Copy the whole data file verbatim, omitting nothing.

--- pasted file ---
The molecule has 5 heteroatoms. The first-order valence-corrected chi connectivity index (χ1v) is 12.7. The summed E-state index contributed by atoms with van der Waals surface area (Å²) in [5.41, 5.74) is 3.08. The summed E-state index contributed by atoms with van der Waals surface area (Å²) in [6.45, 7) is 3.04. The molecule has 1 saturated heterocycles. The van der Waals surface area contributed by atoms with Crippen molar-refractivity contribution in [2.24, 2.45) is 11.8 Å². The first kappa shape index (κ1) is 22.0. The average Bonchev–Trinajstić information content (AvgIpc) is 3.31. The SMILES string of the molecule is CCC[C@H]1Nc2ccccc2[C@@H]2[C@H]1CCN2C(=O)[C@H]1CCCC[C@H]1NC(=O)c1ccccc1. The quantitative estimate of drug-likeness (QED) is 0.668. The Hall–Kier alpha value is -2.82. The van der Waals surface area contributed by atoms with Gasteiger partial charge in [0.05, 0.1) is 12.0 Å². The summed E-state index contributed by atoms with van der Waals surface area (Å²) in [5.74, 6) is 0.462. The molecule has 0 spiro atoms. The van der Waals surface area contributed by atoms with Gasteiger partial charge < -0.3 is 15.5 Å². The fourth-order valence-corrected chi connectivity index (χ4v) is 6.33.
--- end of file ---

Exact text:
The molecule has 5 heteroatoms. The first-order valence-corrected chi connectivity index (χ1v) is 12.7. The summed E-state index contributed by atoms with van der Waals surface area (Å²) in [5.41, 5.74) is 3.08. The summed E-state index contributed by atoms with van der Waals surface area (Å²) in [6.45, 7) is 3.04. The molecule has 1 saturated heterocycles. The van der Waals surface area contributed by atoms with Crippen molar-refractivity contribution in [2.24, 2.45) is 11.8 Å². The first kappa shape index (κ1) is 22.0. The average Bonchev–Trinajstić information content (AvgIpc) is 3.31. The SMILES string of the molecule is CCC[C@H]1Nc2ccccc2[C@@H]2[C@H]1CCN2C(=O)[C@H]1CCCC[C@H]1NC(=O)c1ccccc1. The quantitative estimate of drug-likeness (QED) is 0.668. The Hall–Kier alpha value is -2.82. The van der Waals surface area contributed by atoms with Gasteiger partial charge in [0.05, 0.1) is 12.0 Å². The summed E-state index contributed by atoms with van der Waals surface area (Å²) in [5.74, 6) is 0.462. The molecule has 0 spiro atoms. The van der Waals surface area contributed by atoms with Gasteiger partial charge < -0.3 is 15.5 Å². The fourth-order valence-corrected chi connectivity index (χ4v) is 6.33.